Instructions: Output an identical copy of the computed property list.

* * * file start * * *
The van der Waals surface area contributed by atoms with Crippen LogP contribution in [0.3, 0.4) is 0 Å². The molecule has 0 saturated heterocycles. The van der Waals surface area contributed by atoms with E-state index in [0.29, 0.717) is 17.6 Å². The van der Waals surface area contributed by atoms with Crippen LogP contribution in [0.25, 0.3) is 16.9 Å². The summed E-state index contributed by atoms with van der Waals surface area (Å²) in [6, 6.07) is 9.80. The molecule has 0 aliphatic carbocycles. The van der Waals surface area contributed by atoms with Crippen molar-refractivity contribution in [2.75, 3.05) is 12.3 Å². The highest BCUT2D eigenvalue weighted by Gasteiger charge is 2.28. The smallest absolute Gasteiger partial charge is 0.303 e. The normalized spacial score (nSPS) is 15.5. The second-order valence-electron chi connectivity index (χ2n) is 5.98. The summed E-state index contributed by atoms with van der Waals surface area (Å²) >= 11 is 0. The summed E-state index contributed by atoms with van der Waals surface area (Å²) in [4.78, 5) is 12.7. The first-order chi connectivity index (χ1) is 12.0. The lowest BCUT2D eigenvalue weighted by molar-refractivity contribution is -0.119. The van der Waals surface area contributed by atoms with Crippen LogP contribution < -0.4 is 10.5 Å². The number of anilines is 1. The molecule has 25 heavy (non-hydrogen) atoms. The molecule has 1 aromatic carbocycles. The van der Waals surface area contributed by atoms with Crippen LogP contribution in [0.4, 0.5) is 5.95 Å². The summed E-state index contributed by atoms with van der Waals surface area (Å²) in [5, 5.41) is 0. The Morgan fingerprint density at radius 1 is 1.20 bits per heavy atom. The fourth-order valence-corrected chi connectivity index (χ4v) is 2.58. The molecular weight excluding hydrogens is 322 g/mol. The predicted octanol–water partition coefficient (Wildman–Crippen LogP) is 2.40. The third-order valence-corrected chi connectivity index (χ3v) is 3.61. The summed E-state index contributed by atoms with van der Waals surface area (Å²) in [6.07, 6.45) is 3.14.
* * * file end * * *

The van der Waals surface area contributed by atoms with Crippen LogP contribution in [0.3, 0.4) is 0 Å². The molecule has 0 saturated heterocycles. The van der Waals surface area contributed by atoms with E-state index in [0.29, 0.717) is 17.6 Å². The van der Waals surface area contributed by atoms with Crippen LogP contribution in [0.25, 0.3) is 16.9 Å². The summed E-state index contributed by atoms with van der Waals surface area (Å²) in [6, 6.07) is 9.80. The molecule has 0 aliphatic carbocycles. The van der Waals surface area contributed by atoms with Crippen molar-refractivity contribution in [2.75, 3.05) is 12.3 Å². The highest BCUT2D eigenvalue weighted by Gasteiger charge is 2.28. The smallest absolute Gasteiger partial charge is 0.303 e. The normalized spacial score (nSPS) is 15.5. The second-order valence-electron chi connectivity index (χ2n) is 5.98. The summed E-state index contributed by atoms with van der Waals surface area (Å²) >= 11 is 0. The summed E-state index contributed by atoms with van der Waals surface area (Å²) in [4.78, 5) is 12.7. The first-order chi connectivity index (χ1) is 12.0. The lowest BCUT2D eigenvalue weighted by molar-refractivity contribution is -0.119. The van der Waals surface area contributed by atoms with Crippen LogP contribution < -0.4 is 10.5 Å². The number of anilines is 1. The molecule has 25 heavy (non-hydrogen) atoms. The molecule has 1 aromatic carbocycles. The van der Waals surface area contributed by atoms with Crippen LogP contribution in [0.4, 0.5) is 5.95 Å². The summed E-state index contributed by atoms with van der Waals surface area (Å²) in [5, 5.41) is 0. The Morgan fingerprint density at radius 1 is 1.20 bits per heavy atom. The fourth-order valence-corrected chi connectivity index (χ4v) is 2.58. The molecular weight excluding hydrogens is 322 g/mol. The predicted octanol–water partition coefficient (Wildman–Crippen LogP) is 2.40. The third-order valence-corrected chi connectivity index (χ3v) is 3.61. The summed E-state index contributed by atoms with van der Waals surface area (Å²) in [6.07, 6.45) is 3.14.